In network science and applied mathematics, random geometric graphs have attracted increasing attention over recent years, since it was shown that if the space defining these graphs is not Euclidean but negatively curved, i.e., hyperbolic, then these graphs provide a geometric explanation of many common structural and dynamical properties of many real networks, including scale-free degree distributions, strong clustering, community structure, and network growth dynamics. Yet more interestingly, these graphs also explain the optimality of many network functions related to finding paths in the network without global knowledge of the network structure.(1)

Dai, Liang, et al. On Separate Universes. arXiv:1504.00351. Liang Dai, Johns Hopkins University, Enrico Pajer, Utrecht University, and Fabian Schmidt, MPI Astrophysics enter another example of novel 2015 theoretical engagements with an evident presence of myriad other cosmoses.

The separate universe conjecture states that in General Relativity a density perturbation behaves locally (i.e. on scales much smaller than the wavelength of the mode) as a separate universe with different background density and curvature. We prove this conjecture for a spherical compensated tophat density perturbation of arbitrary amplitude and radius in ΛCDM. We then use Conformal Fermi Coordinates to generalize this result to scalar perturbations of arbitrary configuration and scale. In this case, the separate universe conjecture holds for the isotropic part of the perturbations. The anisotropic part on the other hand is exactly captured by a tidal field in the Newtonian form. We show that the separate universe picture is restricted to scales larger than the sound horizons of all fluid components. (Abstract excerpt)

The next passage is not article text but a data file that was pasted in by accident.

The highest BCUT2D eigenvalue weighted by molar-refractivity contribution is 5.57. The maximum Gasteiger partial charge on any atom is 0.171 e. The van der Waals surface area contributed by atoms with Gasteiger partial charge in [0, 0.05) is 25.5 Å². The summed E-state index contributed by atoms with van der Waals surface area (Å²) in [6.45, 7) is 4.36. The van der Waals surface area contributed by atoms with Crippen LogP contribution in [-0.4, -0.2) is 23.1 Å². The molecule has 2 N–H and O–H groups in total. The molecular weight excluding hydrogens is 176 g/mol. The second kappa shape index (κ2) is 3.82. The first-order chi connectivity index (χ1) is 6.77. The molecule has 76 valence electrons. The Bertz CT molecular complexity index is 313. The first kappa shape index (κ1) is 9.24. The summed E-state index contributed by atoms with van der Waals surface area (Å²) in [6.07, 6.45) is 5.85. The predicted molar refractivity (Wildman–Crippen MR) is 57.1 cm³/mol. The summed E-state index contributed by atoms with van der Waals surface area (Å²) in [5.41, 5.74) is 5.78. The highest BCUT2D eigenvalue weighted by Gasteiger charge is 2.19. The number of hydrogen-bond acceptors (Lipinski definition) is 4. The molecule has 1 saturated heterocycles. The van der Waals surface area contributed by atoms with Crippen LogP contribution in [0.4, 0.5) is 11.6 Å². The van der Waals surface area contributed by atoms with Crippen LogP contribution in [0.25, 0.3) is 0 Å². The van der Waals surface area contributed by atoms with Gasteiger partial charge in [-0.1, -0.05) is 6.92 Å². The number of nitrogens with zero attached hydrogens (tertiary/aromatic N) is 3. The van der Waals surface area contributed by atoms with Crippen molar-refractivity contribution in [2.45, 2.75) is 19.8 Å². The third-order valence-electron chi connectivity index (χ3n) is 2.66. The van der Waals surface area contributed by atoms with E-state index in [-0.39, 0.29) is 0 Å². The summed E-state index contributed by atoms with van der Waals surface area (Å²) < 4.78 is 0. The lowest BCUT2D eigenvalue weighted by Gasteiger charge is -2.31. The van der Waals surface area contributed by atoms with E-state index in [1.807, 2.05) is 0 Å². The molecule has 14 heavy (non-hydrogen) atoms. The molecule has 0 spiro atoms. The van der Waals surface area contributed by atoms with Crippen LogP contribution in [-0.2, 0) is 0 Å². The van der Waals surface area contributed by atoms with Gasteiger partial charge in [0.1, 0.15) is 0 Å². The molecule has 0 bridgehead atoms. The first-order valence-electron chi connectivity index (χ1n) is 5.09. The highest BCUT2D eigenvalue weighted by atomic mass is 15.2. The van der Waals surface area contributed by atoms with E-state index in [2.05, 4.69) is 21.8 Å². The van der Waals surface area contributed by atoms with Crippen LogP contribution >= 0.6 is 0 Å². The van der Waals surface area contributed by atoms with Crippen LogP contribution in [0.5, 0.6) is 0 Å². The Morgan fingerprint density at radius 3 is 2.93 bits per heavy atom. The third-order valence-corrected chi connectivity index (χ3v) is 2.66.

Dayal, Pratika, et al. The Habitability of the Universe Through 13 Billion Years of Cosmic Time. arXiv:1606.09224. As an example of the expansive frontiers of our human quest, astrophysicists Dayal and Martin Ward, Durham University, UK, and Charles Cockell, University of Edinburgh offer considerations, as the Abstract details, of an innately conducive cosmos for fecund bioworlds and sentient Earthlings whom are just now capable of such imaginations.

The field of astrobiology has made tremendous progress in modelling galactic-scale habitable zones which offer a stable environment for life to form and evolve in complexity. Recently, this idea has been extended to cosmological scales by studies modelling the habitability of the local Universe in its entirety. However, all of these studies have focused on estimating the potentially detrimental effects of either Type II supernovae or Gamma Ray Bursts, ignoring the contributions from Type Ia supernovae and active galactic nuclei. In this study we follow different approaches, based on (i) the amplitude of deleterious radiation and (ii) the total planet-hosting volume irradiated by deleterious radiation. We simultaneously track the contributions from the key astrophysical sources for the entire Universe, for both scenarios, to determine its habitability through 13.8 billion years of cosmic time. As result of the total mass in stars (or the total number of planets) slowly building-up with time and the total deleterious radiation density, and volume affected, falling-off after the first 3 billion years, we find that the Universe has steadily increased in habitability through cosmic time. We find that, depending on the exact model assumptions, the Universe is 2.5 to 20 times more habitable today compared to when life first appeared on the Earth 4 billion years ago. We find that this increase in habitability will persist until the final stars die out over the next hundreds of billions of years. (Abstract excerpts)